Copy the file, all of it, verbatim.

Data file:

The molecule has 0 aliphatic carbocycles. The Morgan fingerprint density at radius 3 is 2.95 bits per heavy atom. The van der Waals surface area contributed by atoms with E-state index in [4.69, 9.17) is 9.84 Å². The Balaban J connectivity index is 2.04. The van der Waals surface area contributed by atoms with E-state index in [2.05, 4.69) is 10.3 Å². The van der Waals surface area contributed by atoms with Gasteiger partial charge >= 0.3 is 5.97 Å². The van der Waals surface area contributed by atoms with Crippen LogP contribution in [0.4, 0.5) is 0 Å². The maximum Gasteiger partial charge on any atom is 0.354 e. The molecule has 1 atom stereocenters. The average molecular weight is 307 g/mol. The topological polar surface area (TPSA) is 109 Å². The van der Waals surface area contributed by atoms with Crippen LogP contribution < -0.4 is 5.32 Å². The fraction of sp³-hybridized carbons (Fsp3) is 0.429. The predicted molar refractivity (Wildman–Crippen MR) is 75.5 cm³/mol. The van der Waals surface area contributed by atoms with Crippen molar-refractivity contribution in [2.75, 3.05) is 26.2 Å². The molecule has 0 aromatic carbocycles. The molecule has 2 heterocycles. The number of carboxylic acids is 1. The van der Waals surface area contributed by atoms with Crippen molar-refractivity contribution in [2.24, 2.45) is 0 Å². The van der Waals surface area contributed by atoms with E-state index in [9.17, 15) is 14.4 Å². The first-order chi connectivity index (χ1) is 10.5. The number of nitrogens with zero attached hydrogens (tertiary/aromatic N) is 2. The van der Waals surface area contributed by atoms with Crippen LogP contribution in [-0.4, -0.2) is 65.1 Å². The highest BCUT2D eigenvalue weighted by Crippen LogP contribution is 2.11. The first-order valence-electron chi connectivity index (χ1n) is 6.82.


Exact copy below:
The molecule has 0 aliphatic carbocycles. The Morgan fingerprint density at radius 3 is 2.95 bits per heavy atom. The van der Waals surface area contributed by atoms with E-state index in [4.69, 9.17) is 9.84 Å². The Balaban J connectivity index is 2.04. The van der Waals surface area contributed by atoms with E-state index in [2.05, 4.69) is 10.3 Å². The van der Waals surface area contributed by atoms with Gasteiger partial charge >= 0.3 is 5.97 Å². The van der Waals surface area contributed by atoms with Crippen LogP contribution in [0.4, 0.5) is 0 Å². The maximum Gasteiger partial charge on any atom is 0.354 e. The molecule has 1 atom stereocenters. The average molecular weight is 307 g/mol. The topological polar surface area (TPSA) is 109 Å². The van der Waals surface area contributed by atoms with Crippen LogP contribution < -0.4 is 5.32 Å². The fraction of sp³-hybridized carbons (Fsp3) is 0.429. The predicted molar refractivity (Wildman–Crippen MR) is 75.5 cm³/mol. The van der Waals surface area contributed by atoms with Crippen molar-refractivity contribution in [2.75, 3.05) is 26.2 Å². The molecule has 0 aromatic carbocycles. The molecule has 2 heterocycles. The number of carboxylic acids is 1. The van der Waals surface area contributed by atoms with Crippen molar-refractivity contribution in [2.24, 2.45) is 0 Å². The van der Waals surface area contributed by atoms with E-state index in [9.17, 15) is 14.4 Å². The first-order chi connectivity index (χ1) is 10.5. The number of nitrogens with zero attached hydrogens (tertiary/aromatic N) is 2. The van der Waals surface area contributed by atoms with Crippen LogP contribution in [-0.4, -0.2) is 65.1 Å². The highest BCUT2D eigenvalue weighted by Crippen LogP contribution is 2.11. The first-order valence-electron chi connectivity index (χ1n) is 6.82.